Papercut and colored pencil art by Sheryl Aronson X 5

Saturday, March 31, 2012

Work Smarter, Not Harder

Energy Conservation and Work Simplification are techniques to help save energy and avoid fatigue/excess pain when performing activities. Using principles of energy conservation and work simplification can increase your level of activity without increasing fatigue. Energy conservation is any technique that preserves the body's energy. Work simplification is any technique that decreases the amount of work that needs to be done, making it more efficient. Energy conservation and work simplification require assessing an individual's daily activities and demands and creating solutions using basic principles of:
  1. Prioritizing
  2. Planning
  3. Pacing
  4. Posture
Ask yourself: 1) Does the task need to be done? 2) Does it need to be done by me? 3) Does it need to be done now? 4) Are there ways I can simplify the task?
  1. Plan your work day to alternate light and heavy tasks and pace yourself
  2. Develop a routine that allows you to use your time effectively and efficiently
  3. Make lists, organize tasks, eliminate and/or combine tasks/steps when possible, group activities or errands
  4. Determine the balance of rest and activity that works best for your body
  5. Take short (5-10 min), breaks intermittently rather than pushing to finish a task in one session
  6. Stop working before you get too tired or sore
  7. Manage time to avoid need for rushing, which increases tension
  8. Find shortcuts- use prepackaged foods, don't peel potatoes, buy clothes that don't need ironing (or think like me- God wouldn't have put wrinkles there if they weren't supposed to be there), shop online, buy in bulk, make casseroles and one-pot meals, fully make one corner of the bed before moving to the next corner, reuse dishes from the dish drainer or dishwasher instead of putting them away, store a set of cleaning supplies on each floor of a multi-floor house, use no-scrub cleaners and automatic toilet bowl cleaner, use an automatic can opener, etc.
  9. Use long handled reacher, duster, dustpan and other tools to decrease need for stooping and bending
  10. Sit when possible, use a high stool to sit on for tasks such as ironing or food prep; If you have to stand, raise one foot on a low stool or inside an open cabinet, alternating feet frequently, and/or have a cushioned floor mat to stand on
  11. Use a utility cart to transport items and slide objects along the countertop rather than carrying them
  12. Use electric appliances, lightweight utensils and tools, use the right tool for the job.
  13. Set work up to work with gravity, not against.
  14. Adjust the work height for maximum comfort- usually shoulders relaxed, elbows at 90 degrees- use an adjustable ironing board as a work surface or put a board over an open drawer, raise dishpan by putting a rack under it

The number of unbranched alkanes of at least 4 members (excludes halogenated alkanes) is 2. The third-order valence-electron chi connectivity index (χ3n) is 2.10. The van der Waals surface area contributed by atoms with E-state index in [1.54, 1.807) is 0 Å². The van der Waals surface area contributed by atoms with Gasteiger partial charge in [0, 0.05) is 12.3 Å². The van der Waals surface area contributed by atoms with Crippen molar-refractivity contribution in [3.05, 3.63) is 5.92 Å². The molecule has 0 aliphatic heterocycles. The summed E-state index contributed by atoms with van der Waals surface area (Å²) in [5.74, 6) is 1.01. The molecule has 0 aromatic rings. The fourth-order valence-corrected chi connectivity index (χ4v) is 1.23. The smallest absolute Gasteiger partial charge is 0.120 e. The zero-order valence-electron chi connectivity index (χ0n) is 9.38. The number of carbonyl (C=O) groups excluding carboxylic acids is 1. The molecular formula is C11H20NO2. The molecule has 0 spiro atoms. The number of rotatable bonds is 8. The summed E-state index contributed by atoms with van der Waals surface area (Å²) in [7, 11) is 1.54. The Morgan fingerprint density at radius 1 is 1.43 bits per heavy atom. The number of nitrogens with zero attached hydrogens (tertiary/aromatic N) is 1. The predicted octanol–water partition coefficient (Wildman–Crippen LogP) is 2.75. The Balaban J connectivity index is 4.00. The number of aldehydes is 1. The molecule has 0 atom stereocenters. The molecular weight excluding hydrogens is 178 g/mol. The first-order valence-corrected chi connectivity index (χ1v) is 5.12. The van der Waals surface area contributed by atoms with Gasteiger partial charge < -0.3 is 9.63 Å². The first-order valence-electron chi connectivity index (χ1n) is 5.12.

15. Arrange frequently used tools, appliances and supplies close to where they are used and easily reached, Keep small appliances on the counter, ready to use
  16. Set supplies up in a semicircle, within easy reach
  17. Eliminate countertop/desktop clutter
  18. Use both hands
  19. Support your arms- using them unsupported causes strain on your arms, neck and back
  20. Decrease need to hold objects by propping them up, using rubber mats or suction cups on a table, or a pillow on your lap to hold a book
  21. Use other body parts to compensate, such as a foot pedal to open a trash can instead of bending
  22. Reduce extra motions- make a bed or set a table in one trip around
  23. If lifting is necessary, lift objects using your leg muscles, not your back. Bend your knees and get as close to the object as possible
  24. Push heavy objects rather than lifting, use your body weight, carry objects close to your body
  25. Ask for help
Principles of Joint Protection
Maintain muscle strength and joint range of motion
Practice good posture and body mechanics (to reduce muscle fatigue)
Avoid positions of deformity and deforming stresses (ie., don't get yourself into positions that are uncomfortable or put strain on your body)
Use each joint in its most stable anatomical and functional plane
Use the strongest joints available for the activity- lift with your legs, not your back, hold objects with your palms, not your fingers
Avoid using muscles or holding joints in one position for any undue length of time- stretch every 10-15 minutes
Never begin an activity that cannot be stopped immediately if it proves to be too taxing
Pain that lasts more than an hour after an activity may indicate that the activity was too stressful.
Respect pain


  1. Tons of useful info here, Sheryl, thanks for gathering it into a coherent post.

  2. I would love to share your post over on my blog, Autoimmune Maven. I will make sure you get full credit and link back to you. Please let me know if it's ok. I wouldn't do it without your permission.